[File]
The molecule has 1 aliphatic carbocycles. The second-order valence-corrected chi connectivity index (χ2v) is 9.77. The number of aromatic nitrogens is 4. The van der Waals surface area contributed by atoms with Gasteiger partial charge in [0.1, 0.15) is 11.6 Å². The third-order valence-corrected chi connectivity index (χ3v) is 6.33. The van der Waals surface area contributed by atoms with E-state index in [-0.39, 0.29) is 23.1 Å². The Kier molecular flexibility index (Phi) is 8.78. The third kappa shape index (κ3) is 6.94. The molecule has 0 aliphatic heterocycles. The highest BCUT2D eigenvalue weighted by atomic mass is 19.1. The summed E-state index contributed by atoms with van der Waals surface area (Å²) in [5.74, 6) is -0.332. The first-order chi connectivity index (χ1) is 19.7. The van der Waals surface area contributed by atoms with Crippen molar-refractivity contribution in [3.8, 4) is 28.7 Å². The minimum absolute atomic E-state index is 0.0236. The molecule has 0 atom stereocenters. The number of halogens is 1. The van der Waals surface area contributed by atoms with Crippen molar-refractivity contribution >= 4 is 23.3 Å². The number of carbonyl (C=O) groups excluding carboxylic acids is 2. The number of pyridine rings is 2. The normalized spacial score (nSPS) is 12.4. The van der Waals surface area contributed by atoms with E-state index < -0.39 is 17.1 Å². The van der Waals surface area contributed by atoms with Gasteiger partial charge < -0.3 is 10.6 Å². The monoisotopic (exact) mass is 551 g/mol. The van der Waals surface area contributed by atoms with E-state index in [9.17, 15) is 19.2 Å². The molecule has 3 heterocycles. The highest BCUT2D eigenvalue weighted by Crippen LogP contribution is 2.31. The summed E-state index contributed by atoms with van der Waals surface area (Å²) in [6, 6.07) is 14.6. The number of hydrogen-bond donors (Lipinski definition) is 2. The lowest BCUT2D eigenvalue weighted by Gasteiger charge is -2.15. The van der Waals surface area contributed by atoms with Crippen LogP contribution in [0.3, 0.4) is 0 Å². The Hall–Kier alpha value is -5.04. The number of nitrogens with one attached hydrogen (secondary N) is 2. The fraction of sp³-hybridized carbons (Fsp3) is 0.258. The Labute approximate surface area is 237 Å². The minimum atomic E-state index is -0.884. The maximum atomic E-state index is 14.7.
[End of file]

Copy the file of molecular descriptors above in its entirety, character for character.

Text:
The molecule has 1 aliphatic carbocycles. The second-order valence-corrected chi connectivity index (χ2v) is 9.77. The number of aromatic nitrogens is 4. The van der Waals surface area contributed by atoms with Gasteiger partial charge in [0.1, 0.15) is 11.6 Å². The third-order valence-corrected chi connectivity index (χ3v) is 6.33. The van der Waals surface area contributed by atoms with E-state index in [-0.39, 0.29) is 23.1 Å². The Kier molecular flexibility index (Phi) is 8.78. The third kappa shape index (κ3) is 6.94. The molecule has 0 aliphatic heterocycles. The highest BCUT2D eigenvalue weighted by atomic mass is 19.1. The summed E-state index contributed by atoms with van der Waals surface area (Å²) in [5.74, 6) is -0.332. The first-order chi connectivity index (χ1) is 19.7. The van der Waals surface area contributed by atoms with Crippen molar-refractivity contribution in [3.8, 4) is 28.7 Å². The minimum absolute atomic E-state index is 0.0236. The molecule has 0 atom stereocenters. The number of halogens is 1. The van der Waals surface area contributed by atoms with Crippen molar-refractivity contribution >= 4 is 23.3 Å². The number of carbonyl (C=O) groups excluding carboxylic acids is 2. The number of pyridine rings is 2. The normalized spacial score (nSPS) is 12.4. The van der Waals surface area contributed by atoms with E-state index < -0.39 is 17.1 Å². The van der Waals surface area contributed by atoms with Gasteiger partial charge < -0.3 is 10.6 Å². The monoisotopic (exact) mass is 551 g/mol. The van der Waals surface area contributed by atoms with E-state index in [9.17, 15) is 19.2 Å². The molecule has 3 heterocycles. The highest BCUT2D eigenvalue weighted by Crippen LogP contribution is 2.31. The summed E-state index contributed by atoms with van der Waals surface area (Å²) in [6, 6.07) is 14.6. The number of hydrogen-bond donors (Lipinski definition) is 2. The lowest BCUT2D eigenvalue weighted by Gasteiger charge is -2.15. The van der Waals surface area contributed by atoms with Crippen LogP contribution in [0.3, 0.4) is 0 Å². The Hall–Kier alpha value is -5.04. The number of nitrogens with one attached hydrogen (secondary N) is 2. The fraction of sp³-hybridized carbons (Fsp3) is 0.258. The Labute approximate surface area is 237 Å². The minimum atomic E-state index is -0.884. The maximum atomic E-state index is 14.7.